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ILW: Russian Corruption

Corruption Threatens 'Foundations of Russian Statehood,' Visiting MLaw Prof Says

By John Masson
Feb. 15, 2013

Visiting Michigan Law Prof. Ekaterina Mishina knows a thing or two about official corruption in the Russian Federation. Her experience includes stints as legal advisor to the chief justice of the Constitutional Court and as a key legal expert on one of the projects of the Open Russia Foundation, among other high-end legal work.

So her analysis of why corruption continues to flourish in Russia, especially after a temporary decline, made interesting listening at a recent International Law Workshop held in Hutchins Hall.

Prof. Mishina was introduced by Michigan Law Prof. Tim Dickinson, who noted that it was not uncommon early in his career for a Russian client to ask if the lawyer was paying off the right people or judge to get something accomplished. The implication was that lawyers were "fixers" and were expected to know who and how to effectuate a bribe to help their clients.

Watch a video of the talk.

Such a misunderstanding likely arose from Russia's long, distinguished history of official corruption, Prof. Mishina said.

"Corruption has been an essential part of life in Russia, not for decades but for centuries, regardless of the form of government," she said. "In the Soviet Union, in the Russian Federation, and in the Russian Empire, the taking of bribes was such a natural thing, nobody even bothered with a question of whether it was a good thing or a bad thing. The only question was what to take to the official. Money, jewelry, I don't know, puppies—whatever."

There were, however, definite rules. Recipients could only take according to their rank, she said. And it was definitely prohibited to take more than what your boss was taking.

"Everything was very organized and under control," she said, with an ironic smile.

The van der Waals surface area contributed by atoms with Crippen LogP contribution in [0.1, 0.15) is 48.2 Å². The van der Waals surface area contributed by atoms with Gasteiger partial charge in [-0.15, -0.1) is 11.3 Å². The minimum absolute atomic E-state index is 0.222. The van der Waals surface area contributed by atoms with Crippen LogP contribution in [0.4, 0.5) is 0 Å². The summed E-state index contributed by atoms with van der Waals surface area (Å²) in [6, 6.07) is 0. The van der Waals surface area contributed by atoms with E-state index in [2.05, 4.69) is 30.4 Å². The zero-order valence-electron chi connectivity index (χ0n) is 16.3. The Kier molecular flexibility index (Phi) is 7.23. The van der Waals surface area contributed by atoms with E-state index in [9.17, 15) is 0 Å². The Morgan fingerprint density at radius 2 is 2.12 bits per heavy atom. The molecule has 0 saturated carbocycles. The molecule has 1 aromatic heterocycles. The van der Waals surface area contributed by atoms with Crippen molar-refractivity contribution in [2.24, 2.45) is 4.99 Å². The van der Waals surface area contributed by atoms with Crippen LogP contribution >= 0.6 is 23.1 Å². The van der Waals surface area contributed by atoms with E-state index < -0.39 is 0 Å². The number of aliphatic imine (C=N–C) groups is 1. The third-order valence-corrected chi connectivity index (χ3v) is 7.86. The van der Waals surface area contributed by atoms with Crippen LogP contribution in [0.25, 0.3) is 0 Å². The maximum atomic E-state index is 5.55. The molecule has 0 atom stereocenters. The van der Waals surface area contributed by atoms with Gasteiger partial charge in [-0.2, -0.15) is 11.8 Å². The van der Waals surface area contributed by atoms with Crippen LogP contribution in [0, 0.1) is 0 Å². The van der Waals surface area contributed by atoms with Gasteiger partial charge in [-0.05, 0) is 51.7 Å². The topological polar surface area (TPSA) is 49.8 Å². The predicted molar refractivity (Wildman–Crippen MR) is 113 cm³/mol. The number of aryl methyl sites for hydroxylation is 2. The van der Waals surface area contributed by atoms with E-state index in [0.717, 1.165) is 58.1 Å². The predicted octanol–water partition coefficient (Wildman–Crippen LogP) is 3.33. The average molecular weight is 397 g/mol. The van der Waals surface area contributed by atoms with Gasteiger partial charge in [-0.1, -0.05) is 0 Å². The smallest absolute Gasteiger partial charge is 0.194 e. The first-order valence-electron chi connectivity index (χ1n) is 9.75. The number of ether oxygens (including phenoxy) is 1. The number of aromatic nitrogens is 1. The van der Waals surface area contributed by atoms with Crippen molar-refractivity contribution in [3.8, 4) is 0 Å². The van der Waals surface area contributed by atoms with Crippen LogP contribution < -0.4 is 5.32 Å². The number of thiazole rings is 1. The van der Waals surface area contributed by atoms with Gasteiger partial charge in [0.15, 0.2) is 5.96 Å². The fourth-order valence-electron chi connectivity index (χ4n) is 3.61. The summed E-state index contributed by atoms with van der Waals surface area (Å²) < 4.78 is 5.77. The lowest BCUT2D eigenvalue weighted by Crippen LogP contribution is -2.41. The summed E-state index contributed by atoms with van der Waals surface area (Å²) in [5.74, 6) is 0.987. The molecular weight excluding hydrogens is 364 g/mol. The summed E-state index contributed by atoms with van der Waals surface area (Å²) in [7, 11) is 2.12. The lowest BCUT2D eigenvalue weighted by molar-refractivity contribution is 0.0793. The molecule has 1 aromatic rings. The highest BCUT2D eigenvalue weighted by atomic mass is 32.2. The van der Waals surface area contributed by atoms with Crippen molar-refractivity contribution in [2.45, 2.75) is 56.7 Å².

In Soviet times, Prof. Mishina said, official corruption clustered in three or four main areas: health care, education, and seemingly mundane tasks of daily life such as obtaining a driver's license. But as the Soviet Union and its attendant governmental authority collapsed, a variety of shadow administrative functions sprang up—all available for a market-driven price.

By the late 1990s, it was possible for big businesses to buy favorable governmental decisions, for the well-heeled to purchase crucial court decisions, and for political factions to tilt the playing field in their favor.

In time, Prof. Mishina said, there was so much evidence of falsification of election results that "no one is even surprised anymore."

Other developments encouraged creative corruption, as well. Regulation lagged behind technological development, creating gray areas that opportunist officials of all ranks were quick to exploit.

That's one explanation, Prof. Mishina said, for a certain wariness among Russians.

"When a Russian sees a policeman on one side of the street...he crosses the street," Prof. Mishina said. "Most Russians are more afraid of policemen than they are of criminals."

At least, she said, the criminals are predictable.

The endemic corruption will remain one of the country's great challenges going forward, Prof. Mishina added, as an ongoing merging of the criminal structure, government, and big business threatens the country's very independence.

"It essentially amounts to the crime of undermining the foundations of Russian statehood," she said.

"Some wonder, maybe Russia is not ready for democracy."

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